There are alterations in the bacteria in the gastrointestinal tracts of people with fibromyalgia, report researchers.
Fibromyalgia affects 2-4 percent of the population and has no known cure. Symptoms include fatigue, impaired sleep, and cognitive difficulties, but the disease is most clearly characterized by widespread chronic pain.
“As pain physicians, we are frustrated by our inability to help…”
As reported in the journal Pain, approximately 20 different species of bacteria were found in either greater or lesser quantities in the microbiomes of participants suffering from the disease than in the healthy control group.
“We used a range of techniques, including artificial intelligence, to confirm that the changes we saw in the microbiomes of fibromyalgia patients were not caused by factors such as diet, medication, physical activity, age, and so on, which are known to affect the microbiome,” says Amir Minerbi of the Alan Edwards Pain Management Unit at the McGill University Health Centre (MUHC), and first author of the paper.
“We found that fibromyalgia and the symptoms of fibromyalgia—pain, fatigue, and cognitive difficulties—contribute more than any of the other factors to the variations we see in the microbiomes of those with the disease,” Minerbi adds.
“We also saw that the severity of a patient’s symptoms was directly correlated with an increased presence or a more pronounced absence of certain bacteria—something which has never been reported before.”
At this point, it’s not clear whether the changes in gut bacteria seen in patients with fibromyalgia are simply markers of the disease or whether they play a role in causing it. Because the disease involves a cluster of symptoms, and not simply pain, the next step in the research will be to investigate whether there are similar changes in the gut microbiome in other conditions involving chronic pain, such as lower back pain, headaches, and neuropathic pain.
The researchers are also interested in exploring whether bacteria play a causal role in the development of pain and fibromyalgia. And whether their presence could, eventually, help in finding a cure, as well as speed up the process of diagnosis.
Fibromyalgia has proved difficult to diagnose. Patients can wait as long as 4 to 5 years to get a final diagnosis. But this may be about to change.
“We sorted through large amounts of data, identifying 19 species that were either increased or decreased in individuals with fibromyalgia,” says Emmanuel Gonzalez, from the Canadian Center for Computational Genomics and the department of human genetics at McGill University.
“By using machine learning, our computer was able to make a diagnosis of fibromyalgia, based only on the composition of the microbiome, with an accuracy of 87 percent. As we build on this first discovery with more research, we hope to improve upon this accuracy, potentially creating a step-change in diagnosis.”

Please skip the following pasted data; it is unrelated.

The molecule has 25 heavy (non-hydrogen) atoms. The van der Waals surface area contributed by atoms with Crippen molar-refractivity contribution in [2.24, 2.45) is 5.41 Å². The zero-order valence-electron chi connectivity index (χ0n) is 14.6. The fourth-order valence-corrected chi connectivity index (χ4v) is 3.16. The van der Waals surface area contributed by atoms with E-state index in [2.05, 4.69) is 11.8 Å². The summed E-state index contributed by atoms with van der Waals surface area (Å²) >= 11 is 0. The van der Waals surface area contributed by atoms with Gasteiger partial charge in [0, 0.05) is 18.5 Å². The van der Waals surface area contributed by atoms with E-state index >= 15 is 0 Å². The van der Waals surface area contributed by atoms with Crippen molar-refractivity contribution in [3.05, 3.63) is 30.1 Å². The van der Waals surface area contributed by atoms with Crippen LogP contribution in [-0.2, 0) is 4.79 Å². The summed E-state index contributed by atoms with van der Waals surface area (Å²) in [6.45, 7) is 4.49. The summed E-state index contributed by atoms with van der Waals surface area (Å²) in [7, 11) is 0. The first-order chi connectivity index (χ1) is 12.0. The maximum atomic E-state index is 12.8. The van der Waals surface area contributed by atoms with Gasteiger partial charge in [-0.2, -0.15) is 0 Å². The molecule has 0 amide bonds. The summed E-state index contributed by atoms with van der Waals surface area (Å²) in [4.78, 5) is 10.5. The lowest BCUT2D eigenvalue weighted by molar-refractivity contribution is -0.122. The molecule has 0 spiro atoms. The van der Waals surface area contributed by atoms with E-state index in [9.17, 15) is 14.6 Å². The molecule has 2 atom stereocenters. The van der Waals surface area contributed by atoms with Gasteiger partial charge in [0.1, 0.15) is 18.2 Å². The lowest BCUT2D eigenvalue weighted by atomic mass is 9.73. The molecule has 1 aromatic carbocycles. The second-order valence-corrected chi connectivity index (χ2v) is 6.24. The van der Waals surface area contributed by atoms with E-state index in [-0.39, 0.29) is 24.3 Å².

A frustrating disease
“People with fibromyalgia suffer not only from the symptoms of their disease but also from the difficulty of family, friends, and medical teams to comprehend their symptoms,” says Yoram Shir, the senior author of the paper and the director of the Alan Edwards Pain Management Unit at the MUHC and an associate investigator from the BRaiN Program of the RI-MUHC.
“As pain physicians, we are frustrated by our inability to help, and this frustration is a good fuel for research. This is the first evidence, at least in humans, that the microbiome could have an effect on diffuse pain, and we really need new ways to look at chronic pain.”
The research was based on a cohort of 156 individuals in the Montreal area, 77 of whom suffer from fibromyalgia. Participants in the study participated in interviews and gave stool, blood, saliva, and urine samples, which researchers then compared with those of healthy control subjects, some of whom lived in the same house as the fibromyalgia patients or were their parents, offspring, or siblings.
The researchers’ next steps will be to see whether they get similar results in another cohort, perhaps in a different part of the world, and to do studies in animals to discover whether changes in bacteria play a role in the development of the disease.
Funding for the work came from the Louise and Alan Edwards Foundation and the Israeli Society for Musculoskeletal Medicine. The team also included researchers from McGill University and Université de Montréal, as well as others from the Research Institute of the MUHC.
Source: McGill University